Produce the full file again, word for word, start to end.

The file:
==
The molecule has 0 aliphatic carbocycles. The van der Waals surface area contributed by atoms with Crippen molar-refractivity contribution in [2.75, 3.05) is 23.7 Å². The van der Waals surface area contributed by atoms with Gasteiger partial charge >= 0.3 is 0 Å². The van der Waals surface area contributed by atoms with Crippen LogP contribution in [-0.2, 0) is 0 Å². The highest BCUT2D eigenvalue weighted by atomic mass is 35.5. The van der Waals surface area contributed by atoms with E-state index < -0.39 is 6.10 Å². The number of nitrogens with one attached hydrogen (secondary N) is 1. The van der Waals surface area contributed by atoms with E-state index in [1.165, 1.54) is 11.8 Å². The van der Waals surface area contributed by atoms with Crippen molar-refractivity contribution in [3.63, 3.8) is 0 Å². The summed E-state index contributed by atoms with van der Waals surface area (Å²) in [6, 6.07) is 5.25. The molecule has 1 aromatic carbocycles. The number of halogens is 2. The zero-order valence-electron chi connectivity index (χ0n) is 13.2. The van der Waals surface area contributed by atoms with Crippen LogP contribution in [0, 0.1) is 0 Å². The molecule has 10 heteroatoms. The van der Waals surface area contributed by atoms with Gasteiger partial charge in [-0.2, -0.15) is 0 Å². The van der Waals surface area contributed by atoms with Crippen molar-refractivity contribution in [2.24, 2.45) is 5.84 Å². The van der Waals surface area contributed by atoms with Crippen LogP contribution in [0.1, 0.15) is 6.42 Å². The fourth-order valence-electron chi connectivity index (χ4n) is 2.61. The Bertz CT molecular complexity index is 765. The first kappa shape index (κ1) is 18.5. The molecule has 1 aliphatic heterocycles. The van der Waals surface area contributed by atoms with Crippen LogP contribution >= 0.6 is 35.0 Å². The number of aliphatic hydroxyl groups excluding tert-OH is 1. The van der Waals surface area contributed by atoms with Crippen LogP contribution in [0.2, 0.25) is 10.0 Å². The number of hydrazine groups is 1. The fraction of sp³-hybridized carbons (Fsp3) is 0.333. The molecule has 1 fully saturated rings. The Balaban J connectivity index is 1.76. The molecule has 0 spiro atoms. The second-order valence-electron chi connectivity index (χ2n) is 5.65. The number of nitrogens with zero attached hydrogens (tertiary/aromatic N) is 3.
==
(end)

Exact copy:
The molecule has 0 aliphatic carbocycles. The van der Waals surface area contributed by atoms with Crippen molar-refractivity contribution in [2.75, 3.05) is 23.7 Å². The van der Waals surface area contributed by atoms with Gasteiger partial charge >= 0.3 is 0 Å². The van der Waals surface area contributed by atoms with Crippen LogP contribution in [-0.2, 0) is 0 Å². The highest BCUT2D eigenvalue weighted by atomic mass is 35.5. The van der Waals surface area contributed by atoms with E-state index < -0.39 is 6.10 Å². The number of nitrogens with one attached hydrogen (secondary N) is 1. The van der Waals surface area contributed by atoms with E-state index in [1.165, 1.54) is 11.8 Å². The van der Waals surface area contributed by atoms with Crippen molar-refractivity contribution in [3.63, 3.8) is 0 Å². The summed E-state index contributed by atoms with van der Waals surface area (Å²) in [6, 6.07) is 5.25. The molecule has 1 aromatic carbocycles. The number of halogens is 2. The zero-order valence-electron chi connectivity index (χ0n) is 13.2. The van der Waals surface area contributed by atoms with Crippen LogP contribution in [0, 0.1) is 0 Å². The molecule has 10 heteroatoms. The van der Waals surface area contributed by atoms with Gasteiger partial charge in [-0.2, -0.15) is 0 Å². The van der Waals surface area contributed by atoms with Crippen molar-refractivity contribution in [2.24, 2.45) is 5.84 Å². The van der Waals surface area contributed by atoms with Crippen LogP contribution in [0.1, 0.15) is 6.42 Å². The fourth-order valence-electron chi connectivity index (χ4n) is 2.61. The Bertz CT molecular complexity index is 765. The first kappa shape index (κ1) is 18.5. The molecule has 1 aliphatic heterocycles. The van der Waals surface area contributed by atoms with Crippen LogP contribution >= 0.6 is 35.0 Å². The number of aliphatic hydroxyl groups excluding tert-OH is 1. The van der Waals surface area contributed by atoms with Crippen LogP contribution in [0.2, 0.25) is 10.0 Å². The number of hydrazine groups is 1. The fraction of sp³-hybridized carbons (Fsp3) is 0.333. The molecule has 1 fully saturated rings. The Balaban J connectivity index is 1.76. The molecule has 0 spiro atoms. The second-order valence-electron chi connectivity index (χ2n) is 5.65. The number of nitrogens with zero attached hydrogens (tertiary/aromatic N) is 3.